TORONTO, October 15, 2018—Momentum continues to build for the Canadian Research Insights Council (“CRIC”), the new industry association established to represent market and survey research agencies and industry partners.
Since its inaugural meeting on August 30, members of the Interim Board have taken a number of steps to formalize the association. The new name is meant to recognize both traditional and emerging research methodologies, as well as the constantly evolving industry landscape.
The decision to launch CRIC follows the demise of MRIA in July, which left a major void in the industry. The Interim Board is aiming to hold its first open board meeting in Q1 of 2019.
Standards: In a significant move, the Interim Board voted in September to endorse the standards of ESOMAR, the global market and survey research association whose reach extends to 130 countries. This continues the approach the Canadian industry had taken through MRIA in that ESOMAR standards had already been the basis of industry standards in Canada. CRIC will take care to include appropriate specific provisions to address national issues whether in the area of privacy, disclosure around political polling, or emerging concerns related to the use of data sources other than surveys.
“Canada has always had close ties to ESOMAR, having actively taken part in developing their global standards,” stated Barry Watson, CRIC’s Interim Board co-chair, and President and CEO of Environics Research. “This decision aligns us with the global market and opens doors beyond Canada and onto the world scene.”
The relationship with ESOMAR was further cemented at the ESOMAR World Congress — which just wrapped up in Berlin, Germany —where Watson met with ESOMAR executives to discuss how the two organizations could collaborate.
CMRP: In another significant decision, the Interim Board took important measures to ensure the continuation of the Certified Marketing Research Professional (CMRP) designation. The CRIC Board voted to support an initiative spearheaded by Robert Wong, a Fellow of MRIA and retired Program Coordinator of the Georgian College’s post-graduate Research Analyst Program (RAP) and Principal of RMCG Inc. Mr. Wong was heavily involved in the development and implementation of the certification program at MRIA and is currently consulting with research professionals who have earned their CMRP as he explores options to continue a Canadian certification. Details will follow as Mr. Wong’s work progresses.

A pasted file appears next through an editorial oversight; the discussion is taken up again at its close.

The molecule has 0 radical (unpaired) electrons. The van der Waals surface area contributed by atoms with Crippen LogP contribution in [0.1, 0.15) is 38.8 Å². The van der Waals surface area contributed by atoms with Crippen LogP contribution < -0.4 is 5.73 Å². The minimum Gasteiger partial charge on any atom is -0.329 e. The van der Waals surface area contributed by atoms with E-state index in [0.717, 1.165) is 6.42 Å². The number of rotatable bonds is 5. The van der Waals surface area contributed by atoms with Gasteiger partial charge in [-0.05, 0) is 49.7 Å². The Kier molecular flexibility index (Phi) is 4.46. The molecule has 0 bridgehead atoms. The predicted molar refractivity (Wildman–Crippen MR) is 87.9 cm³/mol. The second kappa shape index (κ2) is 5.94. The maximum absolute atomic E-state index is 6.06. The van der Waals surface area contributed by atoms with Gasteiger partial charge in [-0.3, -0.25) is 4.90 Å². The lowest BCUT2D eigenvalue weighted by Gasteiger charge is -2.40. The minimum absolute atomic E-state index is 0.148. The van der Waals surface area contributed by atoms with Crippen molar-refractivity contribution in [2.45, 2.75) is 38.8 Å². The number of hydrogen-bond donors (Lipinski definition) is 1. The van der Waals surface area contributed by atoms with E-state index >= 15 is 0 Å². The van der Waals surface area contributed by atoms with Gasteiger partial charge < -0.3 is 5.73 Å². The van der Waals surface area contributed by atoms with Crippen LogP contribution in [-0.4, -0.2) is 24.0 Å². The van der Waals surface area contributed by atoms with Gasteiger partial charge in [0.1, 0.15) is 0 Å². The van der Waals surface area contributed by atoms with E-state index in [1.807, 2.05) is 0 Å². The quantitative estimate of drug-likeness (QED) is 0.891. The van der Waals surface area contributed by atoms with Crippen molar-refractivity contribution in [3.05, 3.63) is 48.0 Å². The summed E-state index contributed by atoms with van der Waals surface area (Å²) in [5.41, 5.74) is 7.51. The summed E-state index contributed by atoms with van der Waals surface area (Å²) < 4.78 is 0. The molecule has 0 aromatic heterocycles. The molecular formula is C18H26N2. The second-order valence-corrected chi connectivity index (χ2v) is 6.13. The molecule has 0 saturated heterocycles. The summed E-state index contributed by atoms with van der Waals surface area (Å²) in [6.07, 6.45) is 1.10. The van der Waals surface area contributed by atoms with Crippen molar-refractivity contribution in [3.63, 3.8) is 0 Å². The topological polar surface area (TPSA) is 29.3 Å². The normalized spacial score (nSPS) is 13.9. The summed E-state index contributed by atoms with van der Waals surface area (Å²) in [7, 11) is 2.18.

The question of the CMRP designation was also discussed with ESOMAR executives at the Berlin Congress, who indicated their enthusiasm to endorse and promote a renewed CMRP program. The ESOMAR ‘stamp of approval’ will give a significant advantage to Canadian practitioners, as it will mean international recognition of the CMRP designation.
Survey Registration: Also significant, the Interim Board has taken steps to ensure the continuation of the Survey Registration System, which was left in limbo and inoperable with MRIA’s demise. The system allows members of the public to verify the legitimacy of research projects, and to lay complaints. While the future of the system is currently in the hands of the bankruptcy trustees, CRIC has made arrangements to continue to finance the system’s operations until such time as the bankruptcy proceedings come to a close. The Interim Board also committed to finding a more permanent solution and is exploring options.
Governance: The Interim Board is aiming to open up the association to the Canadian marketplace early in the new year, with a formal, open board meeting in the first quarter of 2019. To meet this target, a number of steps have been taken regarding CRIC’s structure. Jim Pealow of AMCES has been retained to guide the board on key governance decisions, such as bylaws and incorporation. Mr. Pealow was the expert counsel involved with the merger of the then-three Canadian market and survey research industry associations that led to the creation of MRIA in 2004.
Once incorporated and formalized, CRIC’s membership will be opened up to the broader industry. Details will follow shortly regarding the membership process. As was announced earlier, members must commit to adhering to world-leading industry standards (now confirmed as ESOMAR), and must undergo an audit process as part of the membership application process. Interim Board members have all committed to undergo the audit process.
The interim board will remain in place until the association is formally established. Until that time, board members will be doing outreach to research agencies in the Canadian marketplace; support options for individual practitioners; and find solutions for initiatives such as the Survey Registration System and the CRMP designation.